In agreement, Michael Speaks stated, “While problem-solving works within a given paradigm to create ‘new’ solutions to known problems, innovation risks working with existent but unknown conditions in order to discover opportunities that could not have been predicted in advance. ” He attests that ‘new’ architecture is innovative, not problem solving. Problem solving in architecture causes a static result where it is formed from existing problems. Innovation in design however, allows the architect to anticipate what is to come and plan accordingly.

Mies van der Rohe and Le Corbusier expressed similar architectural theories which were linked to the past. They both thought architecture was a response to the era and the way in which it was built. The society and industry is ever changing and architecture must emerge accordingly. Michael Speaks concludes that an exploration in the design process must occur to break free from patterns of architectural manifestoes. All three architects claimed that ‘new’ architecture was not developed from a concrete set of rules. ‘New’ architecture was to be experienced and reflective of the era. ESSAY 2

The early 1900’s were best described by a cultural revolution which influenced architecture and its philosophers. The Viennese Secession strove to deviate from the vernacular architecture of the past and create a fresh style more illustrative of the times. Adolf Loos rejected the applied the applied ornamentation that was distinguishing of many Secessionist buildings. Loos explained, “If I could knock down all the ornaments of our old and new houses, so that only the bare walls remained, it would be difficult indeed to differentiate between the houses of the fifteenth and the houses of the seventeenth century.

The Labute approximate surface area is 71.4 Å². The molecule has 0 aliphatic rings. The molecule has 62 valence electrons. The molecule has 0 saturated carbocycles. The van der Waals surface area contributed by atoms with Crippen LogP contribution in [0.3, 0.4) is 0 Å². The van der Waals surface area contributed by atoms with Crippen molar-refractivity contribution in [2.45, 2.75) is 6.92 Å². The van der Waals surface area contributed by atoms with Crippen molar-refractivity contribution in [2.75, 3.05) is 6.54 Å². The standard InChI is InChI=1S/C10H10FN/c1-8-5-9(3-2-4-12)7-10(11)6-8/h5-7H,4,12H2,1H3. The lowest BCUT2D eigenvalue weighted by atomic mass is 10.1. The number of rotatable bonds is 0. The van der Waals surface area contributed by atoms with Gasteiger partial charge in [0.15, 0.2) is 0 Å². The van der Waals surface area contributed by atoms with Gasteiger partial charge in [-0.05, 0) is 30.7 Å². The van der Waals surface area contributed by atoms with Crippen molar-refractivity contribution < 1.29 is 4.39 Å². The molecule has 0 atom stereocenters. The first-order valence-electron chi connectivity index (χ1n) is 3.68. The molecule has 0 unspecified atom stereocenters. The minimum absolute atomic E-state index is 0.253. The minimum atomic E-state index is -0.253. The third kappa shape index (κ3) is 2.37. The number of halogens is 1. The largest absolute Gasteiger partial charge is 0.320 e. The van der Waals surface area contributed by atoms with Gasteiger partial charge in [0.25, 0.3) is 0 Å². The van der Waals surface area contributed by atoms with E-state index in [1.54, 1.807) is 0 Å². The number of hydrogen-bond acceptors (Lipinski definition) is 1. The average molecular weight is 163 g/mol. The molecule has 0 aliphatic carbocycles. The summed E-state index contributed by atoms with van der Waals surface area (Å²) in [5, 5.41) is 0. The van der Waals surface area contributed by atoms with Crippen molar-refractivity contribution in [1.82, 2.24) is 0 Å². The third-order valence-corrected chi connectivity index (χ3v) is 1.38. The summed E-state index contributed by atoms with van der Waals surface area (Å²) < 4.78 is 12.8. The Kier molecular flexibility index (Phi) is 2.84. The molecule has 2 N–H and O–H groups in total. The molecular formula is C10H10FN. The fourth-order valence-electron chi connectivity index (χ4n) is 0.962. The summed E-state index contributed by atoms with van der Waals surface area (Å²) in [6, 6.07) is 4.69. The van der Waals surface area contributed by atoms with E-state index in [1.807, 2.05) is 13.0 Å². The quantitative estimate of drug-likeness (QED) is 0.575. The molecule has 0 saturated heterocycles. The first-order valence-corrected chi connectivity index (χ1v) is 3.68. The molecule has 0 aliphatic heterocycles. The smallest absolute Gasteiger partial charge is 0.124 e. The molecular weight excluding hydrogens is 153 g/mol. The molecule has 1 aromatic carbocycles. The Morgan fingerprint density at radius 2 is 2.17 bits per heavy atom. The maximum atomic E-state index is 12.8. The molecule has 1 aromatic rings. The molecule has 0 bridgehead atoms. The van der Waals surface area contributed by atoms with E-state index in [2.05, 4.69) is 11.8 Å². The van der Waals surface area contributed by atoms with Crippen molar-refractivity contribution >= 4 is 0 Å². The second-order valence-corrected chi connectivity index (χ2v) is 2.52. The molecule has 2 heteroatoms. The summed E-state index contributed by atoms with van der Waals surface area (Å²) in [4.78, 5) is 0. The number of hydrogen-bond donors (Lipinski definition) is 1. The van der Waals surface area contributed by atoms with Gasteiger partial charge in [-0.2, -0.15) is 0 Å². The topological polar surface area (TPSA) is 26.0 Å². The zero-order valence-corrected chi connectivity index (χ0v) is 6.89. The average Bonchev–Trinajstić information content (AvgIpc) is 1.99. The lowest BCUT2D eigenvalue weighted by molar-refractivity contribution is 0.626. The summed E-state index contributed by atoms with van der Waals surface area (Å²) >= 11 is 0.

But the houses of the nineteenth century can be picked out at a glance by any layman. ” The building techniques were different and the form was distinctive of the era, but the ornamentation was of no significance to distinguishing the architecture of the time. Simultaneously, the architecture in Russia was being transformed by social turmoil. Following the fall of the transitional government of Russia in 1917, Constructivism arose in response to the aspiration to be a leading industrial manufacturing country. Constructivism’s functional approach toward design and its socialistic attitude made it possible to incorporate its style.

This type of industrial design was severely opposed by the beliefs of Adolf Loos. The theories of design by Daniel Libeskind came later in the 1900’s. He claimed that the goal for an architectural design process was not to abide by strictly functional designing or to conform to the technological means of the time, but to portray a specific meaning. The texts by Loos, those by the Constructivists, Moholy-Nagy, Szczuka, and Zarnower, and of Daniel Libeskind, clarify the apparent differences between the three schools of thought on an approach toward architectural design.

Adolf Loos’ naturalistic approach to design was opposed by the new technologies of the Constructivists, which was opposed by Daniel Libeskind’s ideals of purposeful design. The Constructivists proposed a particularly mechanized means of production which allowed for uniform results in architecture. Szczuka and Zarnower declared, “Hand-made forms contain graphical biases, characteristic for individual arists; a mechanical performance offers an absolute objectivism of form. ” Obviously, they were attempting to consolidate styles that were conflicting due to hand craftsmanship.